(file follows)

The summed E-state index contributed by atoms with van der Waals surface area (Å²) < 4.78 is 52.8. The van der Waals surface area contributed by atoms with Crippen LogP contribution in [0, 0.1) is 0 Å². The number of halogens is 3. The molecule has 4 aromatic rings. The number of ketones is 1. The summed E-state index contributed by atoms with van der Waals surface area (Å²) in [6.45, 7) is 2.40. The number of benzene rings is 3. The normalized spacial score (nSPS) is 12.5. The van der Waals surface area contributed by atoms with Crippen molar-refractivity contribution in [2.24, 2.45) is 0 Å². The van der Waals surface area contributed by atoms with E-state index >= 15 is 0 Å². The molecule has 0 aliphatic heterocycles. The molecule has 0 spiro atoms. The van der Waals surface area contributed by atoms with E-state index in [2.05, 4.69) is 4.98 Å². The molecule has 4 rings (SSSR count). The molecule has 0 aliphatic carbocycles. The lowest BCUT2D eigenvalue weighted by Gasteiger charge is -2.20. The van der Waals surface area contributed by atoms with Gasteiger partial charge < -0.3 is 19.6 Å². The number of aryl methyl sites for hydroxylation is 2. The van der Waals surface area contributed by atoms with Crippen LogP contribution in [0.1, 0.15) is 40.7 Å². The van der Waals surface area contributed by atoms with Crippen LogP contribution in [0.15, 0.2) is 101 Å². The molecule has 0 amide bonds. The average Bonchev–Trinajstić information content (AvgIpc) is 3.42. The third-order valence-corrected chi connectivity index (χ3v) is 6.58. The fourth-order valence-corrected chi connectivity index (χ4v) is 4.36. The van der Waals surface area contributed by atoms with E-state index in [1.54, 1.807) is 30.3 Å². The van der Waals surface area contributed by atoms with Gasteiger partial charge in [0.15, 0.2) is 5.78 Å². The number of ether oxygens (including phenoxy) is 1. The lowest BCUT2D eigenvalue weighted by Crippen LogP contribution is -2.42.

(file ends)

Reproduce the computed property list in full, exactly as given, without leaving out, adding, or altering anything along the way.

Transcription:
The summed E-state index contributed by atoms with van der Waals surface area (Å²) < 4.78 is 52.8. The van der Waals surface area contributed by atoms with Crippen LogP contribution in [0, 0.1) is 0 Å². The number of halogens is 3. The molecule has 4 aromatic rings. The number of ketones is 1. The summed E-state index contributed by atoms with van der Waals surface area (Å²) in [6.45, 7) is 2.40. The number of benzene rings is 3. The normalized spacial score (nSPS) is 12.5. The van der Waals surface area contributed by atoms with Crippen molar-refractivity contribution in [2.24, 2.45) is 0 Å². The van der Waals surface area contributed by atoms with E-state index >= 15 is 0 Å². The molecule has 0 aliphatic heterocycles. The molecule has 0 spiro atoms. The van der Waals surface area contributed by atoms with E-state index in [2.05, 4.69) is 4.98 Å². The molecule has 4 rings (SSSR count). The molecule has 0 aliphatic carbocycles. The lowest BCUT2D eigenvalue weighted by Gasteiger charge is -2.20. The van der Waals surface area contributed by atoms with Gasteiger partial charge < -0.3 is 19.6 Å². The number of aryl methyl sites for hydroxylation is 2. The van der Waals surface area contributed by atoms with Crippen LogP contribution in [0.1, 0.15) is 40.7 Å². The van der Waals surface area contributed by atoms with Crippen LogP contribution in [0.15, 0.2) is 101 Å². The molecule has 0 amide bonds. The average Bonchev–Trinajstić information content (AvgIpc) is 3.42. The third-order valence-corrected chi connectivity index (χ3v) is 6.58. The fourth-order valence-corrected chi connectivity index (χ4v) is 4.36. The van der Waals surface area contributed by atoms with E-state index in [1.54, 1.807) is 30.3 Å². The van der Waals surface area contributed by atoms with Gasteiger partial charge in [0.15, 0.2) is 5.78 Å². The number of ether oxygens (including phenoxy) is 1. The lowest BCUT2D eigenvalue weighted by Crippen LogP contribution is -2.42.